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1. Let’s Say I Execute All the Set Duties of My Position For A Long Time….?

You should always find out where the job is taking you in the next few years, however you must phrase this question properly.  If you come out and say that you want to know exactly where you’ll be in 3 years, the interviewer is going to perceive that you are not into this job and feel as if you are above it.  Once this happens, all hopes of obtaining an offer letter are over.


On the other hand, you can ask the interviewer that if you plan to do exceptionally well in the position, after you really prove yourself (the “really prove” must be stressed), what potential is there for you to grow both personally and professionally?  Again, you have to make the interviewer aware that you are 110% dedicated to the position that is currently being discussed and not put too much emphasis on this point, but finding out is important.

Pull this off correctly, and you’ll get the person on the other end of the table or on the other phone line to show his or her cards and tell you whether there is truly a future within the company.


2. What Is The Average Turnover Rate of the Corporation? 

This may make the interviewer a tad uneasy, but it is a valid question and can be phrased as such:


“I want a career and not just a job, do you mind me asking how happy the people at the company are and, in a rough estimate, is the turnover rate towards the higher or lower end?”


Prior to interviewing with the company, you should have done your best to do the proper research to determine a rough estimate for yourself, but you should always hear this directly from the interviewer.  This way, they can either confirm what you have deciphered from your research or whether they have a rational, different spin.


3. What Is An Average Day Like?  When Does It Begin?

Two seconds after asking this question, make sure the interview knows that you understand that this is not a 9 â€" 5 job.  Tell him or her in a direct manner that a “9 â€" 5 job” is not what you are after.  However, what time the day begins will, if you’re commuting to the job from out of town, help you determine whether you can take the position in the first place.


When it comes to obtaining an answer to the first question, “What is the average day like?” listen contently to the interviewer’s answer/description and see if these tasks are going to challenge you and interest you on a daily basis.  You don’t want to start a job expecting to do “x” all day only to find out that you will be doing “y” and you don’t particularly care for doing “y.”   You might as well ask; there’s no harm.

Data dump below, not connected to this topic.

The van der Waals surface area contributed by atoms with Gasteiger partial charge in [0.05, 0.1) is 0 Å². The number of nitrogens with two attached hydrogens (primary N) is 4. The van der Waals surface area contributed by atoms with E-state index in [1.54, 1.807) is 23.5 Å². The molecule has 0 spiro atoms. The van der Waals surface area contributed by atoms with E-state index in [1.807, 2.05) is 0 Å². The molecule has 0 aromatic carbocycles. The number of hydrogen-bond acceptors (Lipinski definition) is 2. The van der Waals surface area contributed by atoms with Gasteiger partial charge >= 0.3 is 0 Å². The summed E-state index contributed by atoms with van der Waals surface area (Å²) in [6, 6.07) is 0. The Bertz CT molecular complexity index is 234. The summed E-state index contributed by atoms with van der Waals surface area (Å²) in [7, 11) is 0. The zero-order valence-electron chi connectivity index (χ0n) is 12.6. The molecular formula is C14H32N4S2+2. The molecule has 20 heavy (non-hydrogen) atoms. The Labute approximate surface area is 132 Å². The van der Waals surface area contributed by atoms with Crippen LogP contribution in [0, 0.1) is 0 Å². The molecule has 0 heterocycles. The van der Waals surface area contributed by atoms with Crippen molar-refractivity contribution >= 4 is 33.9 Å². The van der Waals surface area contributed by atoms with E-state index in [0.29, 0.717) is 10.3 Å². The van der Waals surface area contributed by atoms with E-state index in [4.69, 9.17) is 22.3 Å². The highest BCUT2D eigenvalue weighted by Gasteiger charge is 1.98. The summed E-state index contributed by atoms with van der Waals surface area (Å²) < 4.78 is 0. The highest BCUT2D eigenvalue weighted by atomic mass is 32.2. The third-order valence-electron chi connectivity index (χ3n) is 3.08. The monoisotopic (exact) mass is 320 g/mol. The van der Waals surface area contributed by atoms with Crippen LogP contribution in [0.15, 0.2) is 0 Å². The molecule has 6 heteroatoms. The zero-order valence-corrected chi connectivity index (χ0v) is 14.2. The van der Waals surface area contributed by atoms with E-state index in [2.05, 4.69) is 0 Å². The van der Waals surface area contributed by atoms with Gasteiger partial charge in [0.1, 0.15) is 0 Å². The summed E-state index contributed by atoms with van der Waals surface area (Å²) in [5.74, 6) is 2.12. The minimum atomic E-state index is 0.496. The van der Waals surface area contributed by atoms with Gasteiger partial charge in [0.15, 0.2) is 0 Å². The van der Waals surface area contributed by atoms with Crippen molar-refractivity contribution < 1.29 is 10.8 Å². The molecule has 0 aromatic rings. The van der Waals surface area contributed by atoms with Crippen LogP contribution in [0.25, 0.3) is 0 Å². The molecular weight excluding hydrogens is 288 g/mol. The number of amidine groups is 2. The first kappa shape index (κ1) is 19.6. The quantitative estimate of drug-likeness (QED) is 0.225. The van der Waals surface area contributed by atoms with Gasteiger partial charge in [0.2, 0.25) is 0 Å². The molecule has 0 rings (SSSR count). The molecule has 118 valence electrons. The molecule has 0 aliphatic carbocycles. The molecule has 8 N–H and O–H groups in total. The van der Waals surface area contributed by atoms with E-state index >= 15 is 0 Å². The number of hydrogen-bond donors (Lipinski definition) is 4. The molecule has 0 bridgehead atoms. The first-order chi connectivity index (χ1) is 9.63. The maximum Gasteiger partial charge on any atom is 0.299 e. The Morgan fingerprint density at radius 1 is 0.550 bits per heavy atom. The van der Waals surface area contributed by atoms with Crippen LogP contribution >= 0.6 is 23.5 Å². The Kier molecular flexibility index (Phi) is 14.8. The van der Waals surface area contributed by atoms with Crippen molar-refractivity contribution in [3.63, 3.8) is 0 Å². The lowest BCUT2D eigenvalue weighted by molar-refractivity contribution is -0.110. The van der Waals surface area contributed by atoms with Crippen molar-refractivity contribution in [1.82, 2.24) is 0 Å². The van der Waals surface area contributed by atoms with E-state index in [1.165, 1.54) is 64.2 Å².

4. What Is The Travel Like?  Where Would I Be Traveling? 

Remember, just like any other “eggshell” question (meaning a question that can be taken wrong way and ruin an entire interview), tread lightly and make sure that the interviewer knows that you are inquiring to make an informed decision and that you have an open mind when it comes to the topic of travel.  If the interviewer shoots right back at you asking if travel is a problem, simply state:


“For the right position, not one bit.”


After saying this, the person on the other end of the table will most likely give you an idea of the amount of travel.  Always remember, many companies tend to inflate travel as a way to test if the potential employee can handle the max workload.  Therefore, as a rule, I would deduct around 15% from the travel number you are given.


5. How Long Has Your Company Been Around?

You should have some information regarding this prior to the first interview, however it never hurts to cover all of your bases.  There are both positives and negatives to working at a small or large company.  The shorter the company has been around, the more risk that you are taking.   However, more reward typically lurks as well.


With small start-up organizations, if you believe in their product and / or service, they can afford to pay you and you like the people, act as if this is going to be a fun challenge.  Never walk into an employment situation, after accepting, with negative thoughts.  By doing so, you’re doing yourself and your new employer a grave disservice.  On the flip side, never let a small business tell you that they’re going to be the next Google and not compensate you well because of the “gold mine” you’d be sitting on.

6. Is This a New Position or a Replacement Position? 

Upon your first interview, if you find out that a position is a replacement position, you must dig a little bit deeper as to why the person was replaced, what is going to be expected of you, how is your background similar and different to that of the particular individual who held the job prior and how, if you were chosen for the job, you could make a positive impact this time around.


If the position is a newly opened position within the organization, this typically alludes to the fact that the company is in some sort of growth mode.  This, for a job seeker, is an ideal situation; growth equals stability.  Once you receive this growth information, it is best to further inquire as to the reasons why they are growing and where the company sees itself 5 years from now.

Additional questions to ask on a 1st interview



This addedinterviews article was written by Ken Sundheim on 11/16/2011

Ken Sundheim is the CEO of KAS Placement Pittsburgh sales recruiters, Pittsburgh executive recruiters, an executive search firmIndianapolis Recruitment Indianapolis Sales Recruiters Staffing helping recruit job seekers of all levels throughout the U.S. including